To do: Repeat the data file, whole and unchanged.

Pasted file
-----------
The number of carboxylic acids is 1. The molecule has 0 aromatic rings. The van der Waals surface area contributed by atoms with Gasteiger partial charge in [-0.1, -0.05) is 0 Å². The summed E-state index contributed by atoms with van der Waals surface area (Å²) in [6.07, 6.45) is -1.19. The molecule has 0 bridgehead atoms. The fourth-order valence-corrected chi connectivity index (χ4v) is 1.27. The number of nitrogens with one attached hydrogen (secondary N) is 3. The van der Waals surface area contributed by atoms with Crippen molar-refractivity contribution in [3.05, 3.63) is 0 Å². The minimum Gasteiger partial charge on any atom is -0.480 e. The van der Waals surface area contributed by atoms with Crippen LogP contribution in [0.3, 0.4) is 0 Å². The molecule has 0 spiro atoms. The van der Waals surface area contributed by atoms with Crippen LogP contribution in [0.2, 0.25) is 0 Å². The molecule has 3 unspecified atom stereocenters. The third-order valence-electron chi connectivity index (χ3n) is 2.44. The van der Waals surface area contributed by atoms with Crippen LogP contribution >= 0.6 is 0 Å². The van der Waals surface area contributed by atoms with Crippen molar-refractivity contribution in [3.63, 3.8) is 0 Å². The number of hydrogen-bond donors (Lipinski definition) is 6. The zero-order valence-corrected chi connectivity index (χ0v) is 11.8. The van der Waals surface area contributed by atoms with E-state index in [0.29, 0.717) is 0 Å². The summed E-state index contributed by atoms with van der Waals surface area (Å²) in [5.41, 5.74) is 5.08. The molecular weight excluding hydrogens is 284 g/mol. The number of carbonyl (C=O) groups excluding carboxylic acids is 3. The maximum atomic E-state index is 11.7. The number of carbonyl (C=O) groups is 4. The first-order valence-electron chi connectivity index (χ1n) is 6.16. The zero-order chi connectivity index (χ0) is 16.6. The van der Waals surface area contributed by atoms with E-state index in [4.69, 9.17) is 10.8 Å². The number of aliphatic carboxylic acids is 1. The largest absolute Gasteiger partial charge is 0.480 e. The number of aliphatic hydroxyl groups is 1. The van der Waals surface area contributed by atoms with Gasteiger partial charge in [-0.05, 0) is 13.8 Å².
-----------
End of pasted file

The number of carboxylic acids is 1. The molecule has 0 aromatic rings. The van der Waals surface area contributed by atoms with Gasteiger partial charge in [-0.1, -0.05) is 0 Å². The summed E-state index contributed by atoms with van der Waals surface area (Å²) in [6.07, 6.45) is -1.19. The molecule has 0 bridgehead atoms. The fourth-order valence-corrected chi connectivity index (χ4v) is 1.27. The number of nitrogens with one attached hydrogen (secondary N) is 3. The van der Waals surface area contributed by atoms with Crippen molar-refractivity contribution in [3.05, 3.63) is 0 Å². The minimum Gasteiger partial charge on any atom is -0.480 e. The van der Waals surface area contributed by atoms with Crippen LogP contribution in [0.3, 0.4) is 0 Å². The molecule has 0 spiro atoms. The van der Waals surface area contributed by atoms with Crippen LogP contribution in [0.2, 0.25) is 0 Å². The molecule has 3 unspecified atom stereocenters. The third-order valence-electron chi connectivity index (χ3n) is 2.44. The van der Waals surface area contributed by atoms with Crippen LogP contribution >= 0.6 is 0 Å². The van der Waals surface area contributed by atoms with Crippen molar-refractivity contribution in [3.63, 3.8) is 0 Å². The number of hydrogen-bond donors (Lipinski definition) is 6. The zero-order valence-corrected chi connectivity index (χ0v) is 11.8. The van der Waals surface area contributed by atoms with E-state index in [0.29, 0.717) is 0 Å². The summed E-state index contributed by atoms with van der Waals surface area (Å²) in [5.41, 5.74) is 5.08. The molecular weight excluding hydrogens is 284 g/mol. The number of carbonyl (C=O) groups excluding carboxylic acids is 3. The maximum atomic E-state index is 11.7. The number of carbonyl (C=O) groups is 4. The first-order valence-electron chi connectivity index (χ1n) is 6.16. The zero-order chi connectivity index (χ0) is 16.6. The van der Waals surface area contributed by atoms with E-state index in [4.69, 9.17) is 10.8 Å². The number of aliphatic carboxylic acids is 1. The largest absolute Gasteiger partial charge is 0.480 e. The number of aliphatic hydroxyl groups is 1. The van der Waals surface area contributed by atoms with Gasteiger partial charge in [-0.05, 0) is 13.8 Å².